Congratulatory calls and emails are flowing to the Crocker Art Museum as the art world learns that collector Roy Rose will give the museum 40 works by his great-uncle, painter Guy Rose.
"He's considered the No. 1 top California Impressionist painter," said Scot Levitt, director of fine arts at Bonhams auction house in San Francisco. "That's not a vague interpretation. Pretty much everyone has put him at the top of the list."
The Crocker is showing six Rose paintings, and it has agreed not to discuss value. In a quick record search, Bonhams found that Rose works had auctioned for $200,000, $398,000 and $628,000 in recent years, but Levitt noted that some Roses have sold for more than $1 million and that the Crocker's Roses will likely be a destination collection.
Crocker director Lial Jones noted: "It makes sense that if you are serious about California art, you become serious about the Crocker."
Roy Rose's gift is generous, but let's also credit C.K. McClatchy High School graduates Ted and Melza Barr, classes of 1949 and 1951, respectively. The couple spent millions of their fortune, made in Houston's oil industry, to build the Crocker's collection and reputation for works from the Gilded Age of Impressionism. The Barrs witnessed how the arts helped to spur investment and bring dynamic people to Houston.
Tears and treatment
Sales plummeted at the tiny Cafe Soleil in downtown's Cesar Chavez Park when the economic downturn led to furloughs of government workers, owners George and Nicole Ix said.
The couple mistakenly thought they had weathered the worst by cutting produce delivery and opting to clean their own windows. Nicole also baked cookies instead of buying them, though the taste of her treats had diners convinced this was an upgrade. They also let one of their seven employees go.
Finally, like many other mom-and-pops, the Ixes dropped their health insurance.
Perhaps you have an inkling that the worst comes now. You can bail out; 45-year-old Nicole Ix can't. Her diagnosis of stage 4 colon cancer came after Christmas.
"They couldn't operate because my liver can't handle the surgery," Nicole said. "I have to wait until the chemo hopefully shrinks the tumor."
Her voice is matter-of-fact as she talks about her condition and the challenges of keeping the cafe running. Tears don't come until she describes signing up for Medi-Cal: "It's humiliating. I try to hide my card (from other patients) every time staff says, 'Can I see your medical card?' "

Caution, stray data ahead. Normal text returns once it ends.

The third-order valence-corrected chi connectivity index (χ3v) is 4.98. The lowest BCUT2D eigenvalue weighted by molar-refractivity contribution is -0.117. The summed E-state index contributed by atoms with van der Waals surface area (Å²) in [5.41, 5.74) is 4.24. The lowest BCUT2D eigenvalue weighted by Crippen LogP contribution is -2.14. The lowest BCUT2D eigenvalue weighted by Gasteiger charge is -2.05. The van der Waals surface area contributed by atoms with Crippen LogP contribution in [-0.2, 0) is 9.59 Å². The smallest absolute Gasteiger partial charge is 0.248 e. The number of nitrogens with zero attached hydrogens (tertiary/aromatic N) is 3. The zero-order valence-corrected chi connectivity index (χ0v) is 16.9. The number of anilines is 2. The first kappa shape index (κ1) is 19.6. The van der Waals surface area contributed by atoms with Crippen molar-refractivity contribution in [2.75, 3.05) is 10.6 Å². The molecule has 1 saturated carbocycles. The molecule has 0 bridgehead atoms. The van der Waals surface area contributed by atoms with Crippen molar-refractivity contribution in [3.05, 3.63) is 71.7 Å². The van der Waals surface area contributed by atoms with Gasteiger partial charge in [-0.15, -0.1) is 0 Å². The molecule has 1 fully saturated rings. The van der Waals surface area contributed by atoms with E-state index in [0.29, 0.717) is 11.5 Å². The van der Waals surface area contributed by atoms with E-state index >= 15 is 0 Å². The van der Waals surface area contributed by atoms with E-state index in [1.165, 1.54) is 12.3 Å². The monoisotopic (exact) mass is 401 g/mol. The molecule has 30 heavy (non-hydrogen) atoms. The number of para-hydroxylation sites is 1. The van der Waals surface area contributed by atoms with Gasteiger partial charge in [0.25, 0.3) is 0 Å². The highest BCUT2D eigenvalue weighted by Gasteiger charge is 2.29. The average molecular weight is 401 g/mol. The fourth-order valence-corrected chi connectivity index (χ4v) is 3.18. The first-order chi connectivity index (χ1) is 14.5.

Medical expenses are covered, but the Ixes are struggling to make ends meet on $2,000 a month. Their many customers have slowly heard of her illness, and they have responded by setting up an account: Friends of Nicole, 1718 Seventh St., Sacramento, CA 95811. Despite her woes, Nicole takes home-baked treats for staff and other patients in the unit where she gets chemo.
Dan Burden spent 345 days last year on the road, bringing order to streets everywhere from Abu Dhabi to Hawaii.
His peers in civic planning have described him as one of the most significant urban designers in history, so it wasn't surprising to hear Maureen Pascoe, the capital improvement manager for the City of West Sacramento, gasp as if she'd won an Oscar when she heard Burden's assessment of Tower Bridge Gateway and West Capitol Avenue.
Burden said: "I hereby declare this one of the best-designed streets in America."
The international road warrior made the statement as he conferred with Sacramento residents on Vision Broadway, a project aimed at reviving Broadway's walkability.
Caught at home in Port Townsend, Wash., Burden spoke about the West Sacramento enhancements: "It just has a sense of enclosure to it with the trees that have been planted, the quality of the median and the fact that they've contained the width of the road to a nice size and scale all of which makes it a very pleasant place to be as a pedestrian. Once we corral a street and make it a place for human habitat, boy, does it ever bring investment."
Pascoe said the city has seen investment by a hotelier, bank and others since the $21 million makeover. At the same time, visual cues have slowed traffic, so it's a safe, pleasant walk over the Tower Bridge and maybe to the Crocker.
The Ixes' Cafe Soleil is one of many small businesses that dropped health coverage in the last five years. The figures below show percentages of California companies with three to nine employees offering health coverage: